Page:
Next up, we have rue. Now, we can only assume that Ophelia presented rue to Claudius because it supposedly signified repentance. If you’ve not read the play before, King Claudius did in fact murder his brother for the throne (it’s the Lion King. It is literally what the Lion King is based on), and when he tries to repent for his crimes he finds that he cannot. Ophelia’s offering of rue to Claudius is interesting because she herself has no idea that Claudius killed the former king. Hamlet tells nobody of his encounter with his father’s ghost, and so Ophelia’s choosing of this flower for Claudius must be based upon her own scepticism about him- which, anyone listening to his perfectly balanced, subtle language and his reaction during the scene with the players, may well have guessed. The flower to the audience is ironic because we know that Claudius has cannot repent. Rue to him is just another reminder of his damnation.
Finally, we have violets, which ‘withered all when my father died.’ Violets traditionally symbolised faithfulness, and if her father was anything decent, he certainly was faithful, to the crown, the state of Denmark, and in a strange way to his children. But what is also interesting about the particular use of violets is that it refers back to a line from Act I, when her brother Laertes is warning her against Hamlet’s advances: ‘For Hamlet and the trifling of his favour, /Hold it a fashion and a toy in blood, /A violet in the youth of primy nature, Forward, not permanent, sweet, not lasting,/ The perfume and suppliance of a minute.’
Now, this might seem like a seemingly tedious (and desperate) connection, but I’m a third-year English Literature student desperately attempting to put off thoughts about my dissertation and post-university life; I’m using this as much for procrastination as you are, but look at the use of the lexis by Shakespeare. ‘A violet in the youth of primy nature, not permanent, sweet, not lasting’ here, a violet is used to describe young Hamlet, a vibrant flower in its prime, bursting and expanding its sexual and intellectual desires before settling into his position and rank of supremacy. When Ophelia refers to the violets dying with her father could she mean this young and vibrant Hamlet? This would make sense as Hamlet killed Polonius- perhaps that was the moment in her mind when the vibrant and glorious violet withered and died in her good opinion- the moment she lost her affectionate Renaissance prince forever to the claws of the very madness and corruption she has just placed her judgement upon, and perhaps also fallen victim too.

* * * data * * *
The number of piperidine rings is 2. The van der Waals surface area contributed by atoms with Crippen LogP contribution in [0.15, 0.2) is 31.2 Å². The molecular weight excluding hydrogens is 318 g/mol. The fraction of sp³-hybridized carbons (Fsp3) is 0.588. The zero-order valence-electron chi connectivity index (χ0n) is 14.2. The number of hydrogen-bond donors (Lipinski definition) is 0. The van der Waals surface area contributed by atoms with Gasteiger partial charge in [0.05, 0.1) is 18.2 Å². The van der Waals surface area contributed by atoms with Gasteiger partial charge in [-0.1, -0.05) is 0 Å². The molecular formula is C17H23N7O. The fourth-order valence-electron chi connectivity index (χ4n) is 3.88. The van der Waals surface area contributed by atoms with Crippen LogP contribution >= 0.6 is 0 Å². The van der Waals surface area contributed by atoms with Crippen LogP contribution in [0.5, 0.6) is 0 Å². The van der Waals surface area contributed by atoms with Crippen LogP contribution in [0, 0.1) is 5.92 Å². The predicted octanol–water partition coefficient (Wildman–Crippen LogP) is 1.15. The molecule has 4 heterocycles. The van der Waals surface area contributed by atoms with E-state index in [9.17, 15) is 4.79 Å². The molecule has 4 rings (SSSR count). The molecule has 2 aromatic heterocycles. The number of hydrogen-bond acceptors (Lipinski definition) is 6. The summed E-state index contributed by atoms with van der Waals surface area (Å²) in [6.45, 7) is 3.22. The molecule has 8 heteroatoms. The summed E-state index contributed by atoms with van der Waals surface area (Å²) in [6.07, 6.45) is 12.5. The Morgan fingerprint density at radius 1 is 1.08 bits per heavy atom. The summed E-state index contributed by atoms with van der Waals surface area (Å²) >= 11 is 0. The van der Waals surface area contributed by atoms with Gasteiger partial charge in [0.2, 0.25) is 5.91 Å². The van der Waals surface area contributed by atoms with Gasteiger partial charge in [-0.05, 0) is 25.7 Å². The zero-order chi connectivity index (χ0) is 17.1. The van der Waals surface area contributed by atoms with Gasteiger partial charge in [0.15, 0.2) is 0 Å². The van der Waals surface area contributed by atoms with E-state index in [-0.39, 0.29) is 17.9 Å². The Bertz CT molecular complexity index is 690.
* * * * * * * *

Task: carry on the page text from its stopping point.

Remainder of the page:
Or, could we use Laertes’ description of Hamlet’s sexual appetites as a dual description of the concept and virtue of faithfulness? It cannot move forward, and whilst it is sweet and inherently good, it cannot last, certainly not in Denmark- it’s almost as though nothing good can exist in Denmark- anything good is swallowed whole and spat out into the fires of purgatory, apparently. Is Shakespeare implying through Ophelia that faithfulness withers and dies because it cannot be sustained in a world as cruel, as harsh, as spiritually ambiguous and as corrupt as this? Does faithfulness live only in the ignorant and the hopeful, as Polonius seemed to be both, and dies with them? This would certainly fall in line with Hamlet’s way of thinking and the Calvinist notion of ‘original sin’ and ‘total depravity’ – that we are all too rotted by the sin of Adam and Eve to be faithful at all, and so it is merely a pretty, fleeting veil, laid down to hide the rotten core of a human heart beneath. Who knows? This is the beauty of Shakespeare.
There is so much more to be said for Ophelia- even the description of her death by Gertrude, which forever entombed her in the image of the Romantic and tragic heroine, immortalised in beauty, youth and heartache. But I think I’ll leave this one here as it is, just as food for thought. I’ve got to say, the more I delve into Shakespeare, the more I love him.
“A violet of the youth in primy nature” (Image source: Flickr)